The information Commissioner’s Office (ICO) have announced they are intending to fine Facebook, £500,000, the maximum that is allowed for data breaches under the Data Protection Act.
The ICO have said that Facebook did not make sure that Cambridge Analytica had deleted users’ information. The ICO are also pursuing an action against the now defunct parent company of Cambridge Analytica, SCL Elections.
The ICO has also been investigating political parties who buy information for electoral purposes from data brokers. One recent data breach that concerns them is a company called Emma’s Diary and another is Aggregate IQ which worked with the Vote Leave campaign in the run up to the EU Referendum and who the ICO have said must stop processing UK citizens’ data.
The fine of £500,000 is considered light given that the European Commission has imposed far greater fines in the past. In 2017, they fined Facebook 110m euros, about £95m at the time and the also fined Google £2.1b in the same year.
The ICO’s commissioner Elizabeth Denham said that companies also worried about their reputation and it was not just about the fines.
The impact of behavioural advertising, when it came to elections, was “significant” she said, and called for a code of practice to “fix the system.” She added, such a code would ensure that “elections are fair and people understand how they are being micro-targeted.”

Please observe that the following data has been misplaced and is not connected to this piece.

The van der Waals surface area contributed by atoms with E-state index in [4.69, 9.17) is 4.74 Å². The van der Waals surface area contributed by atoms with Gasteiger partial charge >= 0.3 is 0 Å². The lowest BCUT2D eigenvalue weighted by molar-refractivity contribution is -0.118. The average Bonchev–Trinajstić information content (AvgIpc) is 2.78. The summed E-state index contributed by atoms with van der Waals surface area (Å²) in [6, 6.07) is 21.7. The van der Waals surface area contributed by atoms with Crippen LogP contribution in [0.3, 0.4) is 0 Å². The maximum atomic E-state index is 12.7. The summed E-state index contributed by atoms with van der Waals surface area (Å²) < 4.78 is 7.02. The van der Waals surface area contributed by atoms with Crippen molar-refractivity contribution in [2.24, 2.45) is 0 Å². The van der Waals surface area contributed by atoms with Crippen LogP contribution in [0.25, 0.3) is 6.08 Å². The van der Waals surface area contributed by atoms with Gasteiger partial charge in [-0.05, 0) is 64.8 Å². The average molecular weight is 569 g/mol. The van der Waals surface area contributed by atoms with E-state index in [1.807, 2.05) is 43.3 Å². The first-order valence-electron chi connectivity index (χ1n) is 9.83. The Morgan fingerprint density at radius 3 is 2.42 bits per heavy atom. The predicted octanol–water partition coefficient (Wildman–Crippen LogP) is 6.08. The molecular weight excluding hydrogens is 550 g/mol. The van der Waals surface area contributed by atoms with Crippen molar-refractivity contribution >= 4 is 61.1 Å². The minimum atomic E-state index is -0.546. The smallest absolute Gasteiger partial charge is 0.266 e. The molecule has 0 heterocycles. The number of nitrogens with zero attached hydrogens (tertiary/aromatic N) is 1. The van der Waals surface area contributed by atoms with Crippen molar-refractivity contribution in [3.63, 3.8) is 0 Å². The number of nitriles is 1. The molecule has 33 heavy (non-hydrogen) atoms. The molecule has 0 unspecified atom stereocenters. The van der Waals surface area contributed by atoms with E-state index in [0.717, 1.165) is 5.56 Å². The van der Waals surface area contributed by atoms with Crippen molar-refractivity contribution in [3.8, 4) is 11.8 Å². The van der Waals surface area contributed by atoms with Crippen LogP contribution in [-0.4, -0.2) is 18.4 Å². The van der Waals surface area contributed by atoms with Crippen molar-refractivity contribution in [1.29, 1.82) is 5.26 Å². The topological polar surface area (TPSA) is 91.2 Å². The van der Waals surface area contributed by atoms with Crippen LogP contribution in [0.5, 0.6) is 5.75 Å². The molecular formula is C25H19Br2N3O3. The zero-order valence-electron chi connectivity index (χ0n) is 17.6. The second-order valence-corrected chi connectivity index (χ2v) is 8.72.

Whilst Cambridge Analytica insisted it had deleted the data after Facebook asked them to in December 2015, the ICO said it had evidence that this was not the case.
“This potentially brings into question the accuracy of the deletion certificates provided to Facebook,” said an ICO spokesperson.
Facebook, according to the ICO had been the biggest recipient of digital advertising by political parties and campaigns to date. They also said Facebook had not explained to its members how sensitive information was being targeted or how it was being used. This could also see Facebook being in a second breach of the Data Protection Act
Facebook has a chance to respond to the Commissioner’s Notice of Intent, after which a final decision will be made.
The tech firm’s chief privacy officer issued a brief response.
“As we have said before, we should have done more to investigate claims about Cambridge Analytica and take action in 2015,” said Erin Egan.
“We have been working closely with the ICO in their investigation of Cambridge Analytica, just as we have with authorities in the US and other countries. We’re reviewing the report and will respond to the ICO soon.”